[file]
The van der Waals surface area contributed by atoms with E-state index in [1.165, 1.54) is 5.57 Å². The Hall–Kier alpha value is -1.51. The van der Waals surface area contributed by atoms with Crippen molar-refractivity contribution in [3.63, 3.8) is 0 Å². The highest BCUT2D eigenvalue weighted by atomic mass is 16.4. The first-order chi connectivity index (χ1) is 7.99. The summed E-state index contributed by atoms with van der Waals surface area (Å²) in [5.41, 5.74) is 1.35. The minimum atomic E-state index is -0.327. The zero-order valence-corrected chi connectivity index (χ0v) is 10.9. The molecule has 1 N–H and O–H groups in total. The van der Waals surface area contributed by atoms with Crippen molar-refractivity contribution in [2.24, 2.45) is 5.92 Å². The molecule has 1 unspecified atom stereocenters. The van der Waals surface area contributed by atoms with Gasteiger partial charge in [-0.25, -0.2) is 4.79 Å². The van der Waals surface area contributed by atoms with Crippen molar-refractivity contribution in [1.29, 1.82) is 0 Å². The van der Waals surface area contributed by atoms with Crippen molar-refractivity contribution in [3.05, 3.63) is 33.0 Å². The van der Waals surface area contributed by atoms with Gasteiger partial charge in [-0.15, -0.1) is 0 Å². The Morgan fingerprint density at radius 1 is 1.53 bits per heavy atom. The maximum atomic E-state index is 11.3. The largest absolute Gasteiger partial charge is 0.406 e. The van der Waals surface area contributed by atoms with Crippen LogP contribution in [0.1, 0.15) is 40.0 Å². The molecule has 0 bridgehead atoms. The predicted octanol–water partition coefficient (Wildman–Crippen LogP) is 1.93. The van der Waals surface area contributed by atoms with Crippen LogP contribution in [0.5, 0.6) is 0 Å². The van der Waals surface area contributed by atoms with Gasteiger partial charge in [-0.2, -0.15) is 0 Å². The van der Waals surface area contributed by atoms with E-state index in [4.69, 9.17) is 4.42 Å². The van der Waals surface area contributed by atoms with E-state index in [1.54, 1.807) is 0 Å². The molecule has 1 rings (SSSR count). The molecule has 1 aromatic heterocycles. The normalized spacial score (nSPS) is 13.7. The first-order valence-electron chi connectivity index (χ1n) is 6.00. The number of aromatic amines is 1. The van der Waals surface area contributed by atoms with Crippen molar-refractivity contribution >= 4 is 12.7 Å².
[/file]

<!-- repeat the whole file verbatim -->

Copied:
The van der Waals surface area contributed by atoms with E-state index in [1.165, 1.54) is 5.57 Å². The Hall–Kier alpha value is -1.51. The van der Waals surface area contributed by atoms with Crippen molar-refractivity contribution in [3.63, 3.8) is 0 Å². The highest BCUT2D eigenvalue weighted by atomic mass is 16.4. The first-order chi connectivity index (χ1) is 7.99. The summed E-state index contributed by atoms with van der Waals surface area (Å²) in [5.41, 5.74) is 1.35. The minimum atomic E-state index is -0.327. The zero-order valence-corrected chi connectivity index (χ0v) is 10.9. The molecule has 1 N–H and O–H groups in total. The van der Waals surface area contributed by atoms with Crippen molar-refractivity contribution in [2.24, 2.45) is 5.92 Å². The molecule has 1 unspecified atom stereocenters. The van der Waals surface area contributed by atoms with Gasteiger partial charge in [-0.25, -0.2) is 4.79 Å². The van der Waals surface area contributed by atoms with Crippen molar-refractivity contribution in [1.29, 1.82) is 0 Å². The van der Waals surface area contributed by atoms with Crippen molar-refractivity contribution in [3.05, 3.63) is 33.0 Å². The van der Waals surface area contributed by atoms with Gasteiger partial charge in [-0.15, -0.1) is 0 Å². The Morgan fingerprint density at radius 1 is 1.53 bits per heavy atom. The maximum atomic E-state index is 11.3. The largest absolute Gasteiger partial charge is 0.406 e. The van der Waals surface area contributed by atoms with Crippen LogP contribution in [0.1, 0.15) is 40.0 Å². The molecule has 0 bridgehead atoms. The predicted octanol–water partition coefficient (Wildman–Crippen LogP) is 1.93. The van der Waals surface area contributed by atoms with Crippen LogP contribution in [0.5, 0.6) is 0 Å². The van der Waals surface area contributed by atoms with Gasteiger partial charge in [-0.2, -0.15) is 0 Å². The van der Waals surface area contributed by atoms with E-state index in [4.69, 9.17) is 4.42 Å². The van der Waals surface area contributed by atoms with E-state index in [1.54, 1.807) is 0 Å². The molecule has 1 rings (SSSR count). The molecule has 1 aromatic heterocycles. The normalized spacial score (nSPS) is 13.7. The first-order valence-electron chi connectivity index (χ1n) is 6.00. The number of aromatic amines is 1. The van der Waals surface area contributed by atoms with Crippen molar-refractivity contribution >= 4 is 12.7 Å².